Mark Rothko painted the pictures in bright reds, yellows, oranges, expressing energy and ecstasy, subtly transforming to deep reds, mauves, greens, dark blues, and finally to blacks and grays. Art critics interpreted this transformation as either his spiritual experiences growing dark or the increasing darkness in his personal life.
He also painted on large areas because he wanted to be intimate and human, and he surmised that people immerse themselves in ‘larger’ pictures. However, in the later years, due to his ill medical condition and as prescribed by his medical advisors, he began painting pictures in acrylics, not larger than a yard in height, which required less physical strain.
Rothko’s most notable artworks are – Hierarchical Birds (1942), White Center (1950), Seagram Murals (1958), Orange, Red, Yellow (1961), etc. After that, he started giving numbers to his paintings rather than giving them names.
Rothko Chapel (1971) and the Book
One of Mark Rothko’s iconic works is the Rothko Chapel, in Houston, that he intended to build to display his paintings. Architects Howard Barnstone and Eugene Aubry, too, played a considerable part in designing the building. The small, windowless, and geometric shaped building is in the postmodern style, having only a central cupola for an effect of light that Rothko wanted to direct in that space.
His desire for this effect was to enclose the observer with massive, imposing visions of darkness. He designed the building depicting religious art and architecture, inspired by the Roman and Byzantine churches and other art forms. This Chapel for Rothko was a place of pilgrimage for his ‘religious artwork’, and a representation of his concern for the transcendence of the people.
Mark Rothko also authored a book named ‘The Artist’s Reality- Philosophies of Art’, which was probably written around 1940-1941.
Recognition In The World After His Death
Rothko’s suicidal death, in February 1970, was interpreted by art historians as—a result of his extensive use of Blacks and Grays in his paintings that he painted during the latter years of his life. These were the ‘pictorial suicide notes portraying the depression in his life’ according to them. Few art historians argued that the Blacks and Grays did not depict his suicidal attitudes, but rather, the continuation of his lifelong artistic themes.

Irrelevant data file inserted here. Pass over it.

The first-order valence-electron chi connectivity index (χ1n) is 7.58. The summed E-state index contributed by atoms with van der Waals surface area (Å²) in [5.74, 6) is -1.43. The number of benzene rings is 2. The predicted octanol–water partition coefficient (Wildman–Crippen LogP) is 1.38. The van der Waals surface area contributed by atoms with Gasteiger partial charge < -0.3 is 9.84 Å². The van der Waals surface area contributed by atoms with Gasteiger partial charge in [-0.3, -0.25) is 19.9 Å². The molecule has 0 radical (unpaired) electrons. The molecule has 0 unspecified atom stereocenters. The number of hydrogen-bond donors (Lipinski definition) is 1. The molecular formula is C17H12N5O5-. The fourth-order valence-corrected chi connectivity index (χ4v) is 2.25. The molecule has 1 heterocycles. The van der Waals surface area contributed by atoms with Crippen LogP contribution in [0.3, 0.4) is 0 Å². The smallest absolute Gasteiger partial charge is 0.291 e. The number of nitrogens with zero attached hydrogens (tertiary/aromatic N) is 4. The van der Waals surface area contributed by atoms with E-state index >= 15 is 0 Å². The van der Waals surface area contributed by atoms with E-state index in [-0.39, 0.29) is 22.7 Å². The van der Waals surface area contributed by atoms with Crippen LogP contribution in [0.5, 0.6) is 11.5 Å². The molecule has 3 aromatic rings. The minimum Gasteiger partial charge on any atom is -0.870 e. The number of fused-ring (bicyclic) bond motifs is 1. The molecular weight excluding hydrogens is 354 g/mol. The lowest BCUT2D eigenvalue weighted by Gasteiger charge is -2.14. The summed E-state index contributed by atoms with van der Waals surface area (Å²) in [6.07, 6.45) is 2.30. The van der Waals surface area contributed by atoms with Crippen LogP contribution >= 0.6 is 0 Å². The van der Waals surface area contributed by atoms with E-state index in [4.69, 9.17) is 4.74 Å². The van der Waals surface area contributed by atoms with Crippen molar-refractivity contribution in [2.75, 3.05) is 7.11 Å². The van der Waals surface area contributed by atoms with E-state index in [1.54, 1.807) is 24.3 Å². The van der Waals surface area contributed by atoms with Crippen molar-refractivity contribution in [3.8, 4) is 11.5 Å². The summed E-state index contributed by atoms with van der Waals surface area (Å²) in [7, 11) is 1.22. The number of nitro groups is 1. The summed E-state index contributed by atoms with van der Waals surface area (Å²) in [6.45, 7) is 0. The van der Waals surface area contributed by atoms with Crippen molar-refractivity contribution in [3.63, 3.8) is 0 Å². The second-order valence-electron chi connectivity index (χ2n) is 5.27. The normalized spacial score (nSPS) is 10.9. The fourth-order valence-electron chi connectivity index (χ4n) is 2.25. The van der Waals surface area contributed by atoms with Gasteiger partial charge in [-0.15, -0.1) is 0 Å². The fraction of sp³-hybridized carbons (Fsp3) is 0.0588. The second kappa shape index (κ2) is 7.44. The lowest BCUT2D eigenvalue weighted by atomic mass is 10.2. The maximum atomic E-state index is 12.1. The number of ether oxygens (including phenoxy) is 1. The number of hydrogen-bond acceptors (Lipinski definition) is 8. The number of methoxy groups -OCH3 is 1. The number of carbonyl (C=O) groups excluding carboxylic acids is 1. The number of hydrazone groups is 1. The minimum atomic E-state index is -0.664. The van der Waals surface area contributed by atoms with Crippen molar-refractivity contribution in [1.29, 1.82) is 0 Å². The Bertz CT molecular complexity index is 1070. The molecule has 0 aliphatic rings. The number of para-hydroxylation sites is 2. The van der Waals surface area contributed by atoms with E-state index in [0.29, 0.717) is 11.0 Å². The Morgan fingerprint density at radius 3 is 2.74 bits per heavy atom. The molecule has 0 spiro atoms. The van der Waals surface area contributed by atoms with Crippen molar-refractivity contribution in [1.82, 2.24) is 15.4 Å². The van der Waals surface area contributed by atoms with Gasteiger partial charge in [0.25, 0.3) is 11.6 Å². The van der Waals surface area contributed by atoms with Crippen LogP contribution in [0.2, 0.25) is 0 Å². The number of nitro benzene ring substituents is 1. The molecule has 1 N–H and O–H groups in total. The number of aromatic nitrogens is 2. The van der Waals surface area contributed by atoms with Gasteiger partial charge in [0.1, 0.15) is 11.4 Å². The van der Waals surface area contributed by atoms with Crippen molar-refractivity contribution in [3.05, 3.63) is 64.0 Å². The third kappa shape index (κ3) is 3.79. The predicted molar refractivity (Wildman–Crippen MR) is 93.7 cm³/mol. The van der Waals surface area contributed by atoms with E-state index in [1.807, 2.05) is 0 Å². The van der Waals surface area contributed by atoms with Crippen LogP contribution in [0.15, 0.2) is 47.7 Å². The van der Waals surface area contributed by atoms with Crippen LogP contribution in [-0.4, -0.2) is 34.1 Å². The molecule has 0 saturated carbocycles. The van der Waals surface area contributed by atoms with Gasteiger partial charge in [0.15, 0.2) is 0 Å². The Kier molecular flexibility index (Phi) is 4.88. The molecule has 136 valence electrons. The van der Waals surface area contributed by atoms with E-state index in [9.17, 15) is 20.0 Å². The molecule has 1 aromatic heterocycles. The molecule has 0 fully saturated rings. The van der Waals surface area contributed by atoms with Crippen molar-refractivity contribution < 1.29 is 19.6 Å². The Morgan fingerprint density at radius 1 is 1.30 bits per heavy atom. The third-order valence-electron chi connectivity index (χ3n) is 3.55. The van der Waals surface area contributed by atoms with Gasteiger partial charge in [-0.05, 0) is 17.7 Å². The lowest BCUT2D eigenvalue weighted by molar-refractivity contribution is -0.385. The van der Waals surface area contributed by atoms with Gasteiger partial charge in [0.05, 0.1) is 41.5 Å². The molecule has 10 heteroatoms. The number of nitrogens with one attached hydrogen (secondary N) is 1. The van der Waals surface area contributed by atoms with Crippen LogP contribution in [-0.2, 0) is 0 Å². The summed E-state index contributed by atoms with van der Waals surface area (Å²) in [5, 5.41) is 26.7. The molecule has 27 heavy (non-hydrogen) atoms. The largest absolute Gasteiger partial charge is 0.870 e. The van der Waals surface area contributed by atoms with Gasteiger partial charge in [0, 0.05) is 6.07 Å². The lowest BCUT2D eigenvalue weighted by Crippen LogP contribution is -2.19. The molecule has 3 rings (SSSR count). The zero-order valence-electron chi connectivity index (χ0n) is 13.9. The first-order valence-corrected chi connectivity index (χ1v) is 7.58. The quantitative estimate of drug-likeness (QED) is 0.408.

Post his death, the resale value of his paintings grew exceedingly. Many of his paintings are on display at various art galleries like Tate Britain Art Gallery, National Gallery of Modern Art, National Gallery of Art in Washington D.C., etc.
His works, totaling 836 paintings, have been cataloged in ‘Mark Rothko: The Works on Canvas: Catalogue Raisonné,’ by art historian David Anfam. His book ‘The Artist’s Reality- Philosophies of Art’, which was left unpublished, too, was published. In Latvia, his birthplace, a monument was built to honor him. A play ‘Red’ based on his life was also played, that focused majorly on his period of Seagram Murals.
Influence Of His Artwork
Mark Rothko always aimed to excite people’s emotions through the expression of forms, light, and color. The colors were just instruments for him to produce an environment of intimacy and transcendence in the viewers. He recommended the general public to view his art not as a mere flat surface having color relationships, but to go beyond the gap between his artwork and the human body.